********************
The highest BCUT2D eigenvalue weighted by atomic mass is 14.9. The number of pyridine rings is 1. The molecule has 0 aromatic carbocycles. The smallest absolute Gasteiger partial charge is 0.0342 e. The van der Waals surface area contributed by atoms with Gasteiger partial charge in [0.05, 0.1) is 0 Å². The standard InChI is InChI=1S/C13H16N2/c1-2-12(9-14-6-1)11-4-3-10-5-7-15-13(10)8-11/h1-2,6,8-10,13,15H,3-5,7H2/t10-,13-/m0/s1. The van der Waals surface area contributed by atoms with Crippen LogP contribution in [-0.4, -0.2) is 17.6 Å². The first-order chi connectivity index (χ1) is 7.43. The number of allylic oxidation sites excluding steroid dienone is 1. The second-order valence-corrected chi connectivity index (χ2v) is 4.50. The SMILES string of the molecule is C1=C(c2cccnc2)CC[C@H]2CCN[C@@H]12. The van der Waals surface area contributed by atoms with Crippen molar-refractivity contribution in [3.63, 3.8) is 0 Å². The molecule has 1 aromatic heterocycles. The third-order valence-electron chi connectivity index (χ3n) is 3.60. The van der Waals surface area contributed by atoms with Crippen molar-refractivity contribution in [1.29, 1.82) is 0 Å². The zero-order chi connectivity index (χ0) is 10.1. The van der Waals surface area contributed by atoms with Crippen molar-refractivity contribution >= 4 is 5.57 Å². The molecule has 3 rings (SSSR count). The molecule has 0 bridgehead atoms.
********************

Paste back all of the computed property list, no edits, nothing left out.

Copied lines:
The highest BCUT2D eigenvalue weighted by atomic mass is 14.9. The number of pyridine rings is 1. The molecule has 0 aromatic carbocycles. The smallest absolute Gasteiger partial charge is 0.0342 e. The van der Waals surface area contributed by atoms with Gasteiger partial charge in [0.05, 0.1) is 0 Å². The standard InChI is InChI=1S/C13H16N2/c1-2-12(9-14-6-1)11-4-3-10-5-7-15-13(10)8-11/h1-2,6,8-10,13,15H,3-5,7H2/t10-,13-/m0/s1. The van der Waals surface area contributed by atoms with Crippen LogP contribution in [-0.4, -0.2) is 17.6 Å². The first-order chi connectivity index (χ1) is 7.43. The number of allylic oxidation sites excluding steroid dienone is 1. The second-order valence-corrected chi connectivity index (χ2v) is 4.50. The SMILES string of the molecule is C1=C(c2cccnc2)CC[C@H]2CCN[C@@H]12. The van der Waals surface area contributed by atoms with Crippen molar-refractivity contribution in [3.63, 3.8) is 0 Å². The molecule has 1 aromatic heterocycles. The third-order valence-electron chi connectivity index (χ3n) is 3.60. The van der Waals surface area contributed by atoms with Crippen molar-refractivity contribution in [1.29, 1.82) is 0 Å². The zero-order chi connectivity index (χ0) is 10.1. The van der Waals surface area contributed by atoms with Crippen molar-refractivity contribution >= 4 is 5.57 Å². The molecule has 3 rings (SSSR count). The molecule has 0 bridgehead atoms.